in reply to Re^4: A "Perl-7" that I could actually USE right now
in thread A "Perl-7" that I could actually USE right now

"a trickle of new folk". No. There's a trickle of people that come, stay for a week and go.

The following folk are examples of the trickle that you don't see that I do. These are from yesterday's #perl6 log. In order of appearance:

Searching through other days will reveal more such folk. Like I said, a trickle. But not zero.

I just don't see people flocking to tear the results out of their busy hands. I don't see people waiting eagerly for Perl6 to get into a (for them) useful state.

Coders are, quite rightly, not interested in using P6 until it's ready for them, and it isn't ready for most coders, even adventurous, early adopter types. Similarly, the P6 project is, quite rightly, not making any attempt to attract users because it isn't ready for most coders.

Aiui there is still $100K waiting in a bank account (part of the Hague Grant) to be spent when the time is right for raising money to promote P6. My guess is that that process will start once Larry declares a 6.0.0 spec.

It's very hard to predict when that will be, but I've been consistent about my prediction (late 2014) for the last 4 years and it still looks about right to me.

the choice of JVM will probably never cease to surprise me

Are you aware the design choice was made in the late 90s, before P6 was conceived? Do you know what the rationale for implementing it now is?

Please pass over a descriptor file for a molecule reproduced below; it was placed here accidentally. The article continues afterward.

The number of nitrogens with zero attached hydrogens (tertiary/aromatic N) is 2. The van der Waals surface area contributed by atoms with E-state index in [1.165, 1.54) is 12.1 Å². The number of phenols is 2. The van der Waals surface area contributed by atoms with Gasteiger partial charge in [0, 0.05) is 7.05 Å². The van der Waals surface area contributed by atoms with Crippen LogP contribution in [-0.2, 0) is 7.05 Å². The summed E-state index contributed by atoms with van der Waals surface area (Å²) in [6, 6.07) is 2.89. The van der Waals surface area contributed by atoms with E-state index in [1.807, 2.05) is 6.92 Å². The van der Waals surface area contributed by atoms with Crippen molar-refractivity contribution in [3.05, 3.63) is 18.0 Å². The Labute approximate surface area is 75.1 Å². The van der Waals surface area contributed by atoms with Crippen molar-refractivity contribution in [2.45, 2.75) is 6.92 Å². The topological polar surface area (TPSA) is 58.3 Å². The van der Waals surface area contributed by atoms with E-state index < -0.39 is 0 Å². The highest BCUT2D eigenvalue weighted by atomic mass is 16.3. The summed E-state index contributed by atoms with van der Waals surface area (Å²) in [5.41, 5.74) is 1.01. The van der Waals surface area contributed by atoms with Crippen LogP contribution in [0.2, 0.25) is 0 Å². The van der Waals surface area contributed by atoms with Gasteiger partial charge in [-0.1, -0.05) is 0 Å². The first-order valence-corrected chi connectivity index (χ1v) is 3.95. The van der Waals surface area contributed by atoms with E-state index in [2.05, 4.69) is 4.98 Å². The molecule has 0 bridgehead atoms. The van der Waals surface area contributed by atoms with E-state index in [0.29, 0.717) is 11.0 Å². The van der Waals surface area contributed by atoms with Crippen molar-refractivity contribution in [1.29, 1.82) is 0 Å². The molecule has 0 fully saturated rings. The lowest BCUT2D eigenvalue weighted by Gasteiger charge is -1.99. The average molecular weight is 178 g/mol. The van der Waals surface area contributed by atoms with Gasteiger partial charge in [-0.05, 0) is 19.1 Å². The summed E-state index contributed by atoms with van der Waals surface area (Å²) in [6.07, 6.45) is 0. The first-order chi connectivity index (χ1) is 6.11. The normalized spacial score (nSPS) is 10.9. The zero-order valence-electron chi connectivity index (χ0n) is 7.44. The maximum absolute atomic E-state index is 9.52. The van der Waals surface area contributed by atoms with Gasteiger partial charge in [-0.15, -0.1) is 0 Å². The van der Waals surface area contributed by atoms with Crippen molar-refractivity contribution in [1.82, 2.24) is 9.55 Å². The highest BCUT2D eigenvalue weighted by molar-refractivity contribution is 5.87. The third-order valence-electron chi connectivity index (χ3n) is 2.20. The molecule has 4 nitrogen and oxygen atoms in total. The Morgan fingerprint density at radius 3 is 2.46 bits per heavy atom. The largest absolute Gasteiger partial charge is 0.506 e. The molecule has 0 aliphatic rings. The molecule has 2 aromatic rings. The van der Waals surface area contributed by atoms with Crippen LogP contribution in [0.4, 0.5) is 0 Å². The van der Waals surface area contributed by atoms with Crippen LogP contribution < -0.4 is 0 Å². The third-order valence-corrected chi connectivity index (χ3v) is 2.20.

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Re^6: A "Perl-7" that I could actually USE right now
by Jenda (Abbot) on Jul 04, 2013 at 14:17 UTC

    It might have made sense in late 90s when Java was hip and looked like it's gonna evolve. IMnsHO at this time MONO would be a much better target. Even if it takes Google a few more months to make the switch.

    Anyway some pointers to the current rationale would be appreciated, thanks!

    Enoch was right!
    Enjoy the last years of Rome.

      Don't forget there's something like a billion Android (JVM) devices and (rapidly) counting.

      For a piece of the rationale for the JVM port, see the answer to the question "Was the move of porting Rakudo to the JVM planned, or was it driven by Parrot’s deficiencies?" in All about Perl 6 – interview of Jonathan Worthington (Part 1 of 3). There's more to it than that but it covers some key pieces.

      jnthn has spoken about his position on a CLR backend but I didn't find it when I quickly looked. In a nutshell, it's "Sure, that would be great, and we know it'll work well, but I'm not doing it, someone else would have to run with it, and they may not even get much of my time to help them figure stuff out". There's a similar answer for the JS backend that's being progressed as a GSOC project by pmurias, fperrad's LuaJit backend, and so on.

      Volunteers will do what they want, but I'd say development of the JVM and MoarVM backends now have, respectively, tactical and strategic primacy over development of other backends for the next 12 months. And they have the momentum. jnthn and sorear have been rocketing through the JVM port. (Here's jnthn's recent update on the JVM port.) And MoarVM's attracting uber hackers too such as Chip Salzenberg.